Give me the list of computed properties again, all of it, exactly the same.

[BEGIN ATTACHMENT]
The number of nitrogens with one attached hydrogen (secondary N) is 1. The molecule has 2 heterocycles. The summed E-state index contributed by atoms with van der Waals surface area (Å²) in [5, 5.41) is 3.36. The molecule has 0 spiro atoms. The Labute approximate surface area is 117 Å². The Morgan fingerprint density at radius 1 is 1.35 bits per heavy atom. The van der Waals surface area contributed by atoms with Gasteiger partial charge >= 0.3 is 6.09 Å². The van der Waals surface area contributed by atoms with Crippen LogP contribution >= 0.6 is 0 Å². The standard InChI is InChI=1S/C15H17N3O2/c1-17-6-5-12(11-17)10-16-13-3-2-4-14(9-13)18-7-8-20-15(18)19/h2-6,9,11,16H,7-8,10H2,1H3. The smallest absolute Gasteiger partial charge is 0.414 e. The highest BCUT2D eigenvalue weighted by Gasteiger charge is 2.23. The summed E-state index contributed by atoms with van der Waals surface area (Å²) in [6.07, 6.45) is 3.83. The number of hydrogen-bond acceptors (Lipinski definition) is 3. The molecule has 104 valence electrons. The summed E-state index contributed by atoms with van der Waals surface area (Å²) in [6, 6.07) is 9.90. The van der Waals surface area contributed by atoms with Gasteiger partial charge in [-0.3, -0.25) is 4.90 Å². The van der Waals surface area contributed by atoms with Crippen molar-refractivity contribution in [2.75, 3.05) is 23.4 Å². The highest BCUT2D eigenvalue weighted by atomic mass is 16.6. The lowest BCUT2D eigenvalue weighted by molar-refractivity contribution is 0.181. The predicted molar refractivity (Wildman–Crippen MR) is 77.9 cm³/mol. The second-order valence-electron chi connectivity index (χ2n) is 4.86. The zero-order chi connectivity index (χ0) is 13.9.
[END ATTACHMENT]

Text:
The number of nitrogens with one attached hydrogen (secondary N) is 1. The molecule has 2 heterocycles. The summed E-state index contributed by atoms with van der Waals surface area (Å²) in [5, 5.41) is 3.36. The molecule has 0 spiro atoms. The Labute approximate surface area is 117 Å². The Morgan fingerprint density at radius 1 is 1.35 bits per heavy atom. The van der Waals surface area contributed by atoms with Gasteiger partial charge >= 0.3 is 6.09 Å². The van der Waals surface area contributed by atoms with Crippen LogP contribution >= 0.6 is 0 Å². The standard InChI is InChI=1S/C15H17N3O2/c1-17-6-5-12(11-17)10-16-13-3-2-4-14(9-13)18-7-8-20-15(18)19/h2-6,9,11,16H,7-8,10H2,1H3. The smallest absolute Gasteiger partial charge is 0.414 e. The highest BCUT2D eigenvalue weighted by Gasteiger charge is 2.23. The summed E-state index contributed by atoms with van der Waals surface area (Å²) in [6.07, 6.45) is 3.83. The number of hydrogen-bond acceptors (Lipinski definition) is 3. The molecule has 104 valence electrons. The summed E-state index contributed by atoms with van der Waals surface area (Å²) in [6, 6.07) is 9.90. The van der Waals surface area contributed by atoms with Gasteiger partial charge in [-0.3, -0.25) is 4.90 Å². The van der Waals surface area contributed by atoms with Crippen molar-refractivity contribution in [2.75, 3.05) is 23.4 Å². The highest BCUT2D eigenvalue weighted by atomic mass is 16.6. The lowest BCUT2D eigenvalue weighted by molar-refractivity contribution is 0.181. The predicted molar refractivity (Wildman–Crippen MR) is 77.9 cm³/mol. The second-order valence-electron chi connectivity index (χ2n) is 4.86. The zero-order chi connectivity index (χ0) is 13.9.